Aside from the Time Challenge mode, there is no high score tracking although there is GameCenter achievements providing some albeit limited replay value.  Even in Time Challenge, a shortcoming is that none of the power ups acquired in Adventure mode can be used which for some, may take away from the experience.

When it comes to appearances, Azkend 2 is polished with an elegant design and in concept, a terrific game.  However, in gameplay, the execution may leave many wanting and frustrated.  While every game needs a degree of challenge, Azkend 2 takes it too far leaving gamers more discouraged than satisfied.

Albie Meter: 3 Stars (elegant and polished design with terrific animation and graphics; gameplay execution needs tweaking; luck of the draw with tiles makes it more a game of chance than player strategy; limited replay value in Adventure mode; Time Challenge does not allow the use of acquired power ups; GameCenter support and achievements)

The Apple iPad was designed for the casual consumer in mind with its minimalistic design and easy to use iTunes store.  So it shouldn’t surprise anyone that Sky Gamblers: Air Supremacy by Namco was featured in Apple’s keynote announcing the newest iPad.  From a marketing perspective, SGAS is a sleek, eye grabbing flight sim/arcade combat game that shows off the HD quality of the device while tapping into the casual gamer’s primal need for intensity and excitement.  From an actual gaming perspective, SGAS is a top-notch experience that should grab iPad and iPhone gamers across the board.  The game doesn’t offer anything that gamers haven’t seen before on the platform, but retina-supported graphics, varied content, and hybrid arcade/sim gameplay should incite the gaming masses with a highly immersive experience.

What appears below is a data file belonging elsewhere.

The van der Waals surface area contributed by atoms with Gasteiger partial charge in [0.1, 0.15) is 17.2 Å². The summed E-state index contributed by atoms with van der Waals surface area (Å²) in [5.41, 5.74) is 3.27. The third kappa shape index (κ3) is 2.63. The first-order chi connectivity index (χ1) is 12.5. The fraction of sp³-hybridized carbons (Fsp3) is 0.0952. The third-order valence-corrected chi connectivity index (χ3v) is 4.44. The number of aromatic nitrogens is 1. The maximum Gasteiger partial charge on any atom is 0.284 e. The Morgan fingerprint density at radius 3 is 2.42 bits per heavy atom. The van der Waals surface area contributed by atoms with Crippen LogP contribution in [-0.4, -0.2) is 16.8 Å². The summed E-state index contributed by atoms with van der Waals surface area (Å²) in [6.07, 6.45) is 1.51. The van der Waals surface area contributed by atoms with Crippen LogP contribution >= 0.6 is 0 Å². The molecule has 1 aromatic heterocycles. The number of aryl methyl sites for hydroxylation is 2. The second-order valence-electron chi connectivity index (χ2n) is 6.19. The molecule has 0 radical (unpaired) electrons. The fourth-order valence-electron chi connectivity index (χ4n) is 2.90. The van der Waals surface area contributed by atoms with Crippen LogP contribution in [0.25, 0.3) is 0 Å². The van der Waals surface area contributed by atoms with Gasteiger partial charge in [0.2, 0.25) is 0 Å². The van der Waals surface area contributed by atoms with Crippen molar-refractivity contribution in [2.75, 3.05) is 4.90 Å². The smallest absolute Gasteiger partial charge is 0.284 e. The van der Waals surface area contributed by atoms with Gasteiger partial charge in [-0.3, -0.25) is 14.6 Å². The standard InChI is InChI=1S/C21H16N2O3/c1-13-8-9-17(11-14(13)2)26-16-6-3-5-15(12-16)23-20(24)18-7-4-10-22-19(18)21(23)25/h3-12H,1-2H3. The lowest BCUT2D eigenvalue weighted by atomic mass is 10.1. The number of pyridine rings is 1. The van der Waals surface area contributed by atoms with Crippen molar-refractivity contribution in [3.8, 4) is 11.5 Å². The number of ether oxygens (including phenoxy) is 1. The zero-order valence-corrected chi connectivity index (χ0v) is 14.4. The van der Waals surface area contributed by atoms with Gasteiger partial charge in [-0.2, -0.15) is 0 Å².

At its core, SGAS has a 10-mission campaign mode complemented by a variety of different game modes: Dogfight, Survival, Free for All, Team Deathmatch, Capture the Flag, Defend the Base.  There’s also a multiplayer mode allowing for local wifi and online gameplay which allows you to play the following:

Survival—tests skills against waves of enemies

Free for All—battle against up to 7 others

Team Deathmatch—4 on 4 air battle

Capture the Flag—battle for the enemy flag while protecting your own

Defend the Base—destroy enemy facilities while protecting your own

If you’re a novice or really haven’t played flight sims, SGAS has a good tutorial section that covers everything from basic controls and maneuvers to takeoff/landing and squadron commands.

SGAS has a storyline, but honestly, it’s almost non-existent and certainly non-essential for a game of this type.  The game has a good set of controls and customization options—simulator, casual accelerometer, casual control pad, and fixed control pad.  From the option, the simulator control option gives you full control of the aircraft by using roll, pitch and yaw controls.  In general, all the control options with exception of casual control pad are tilt-based meaning steering relies on the device accelerometer.  The tilt controls work fairly well, and you’ll want to adjust your accelerometer sensitivity to suit your preference.  For iPhone gamers, some of the buttons may be a little on the smallish side.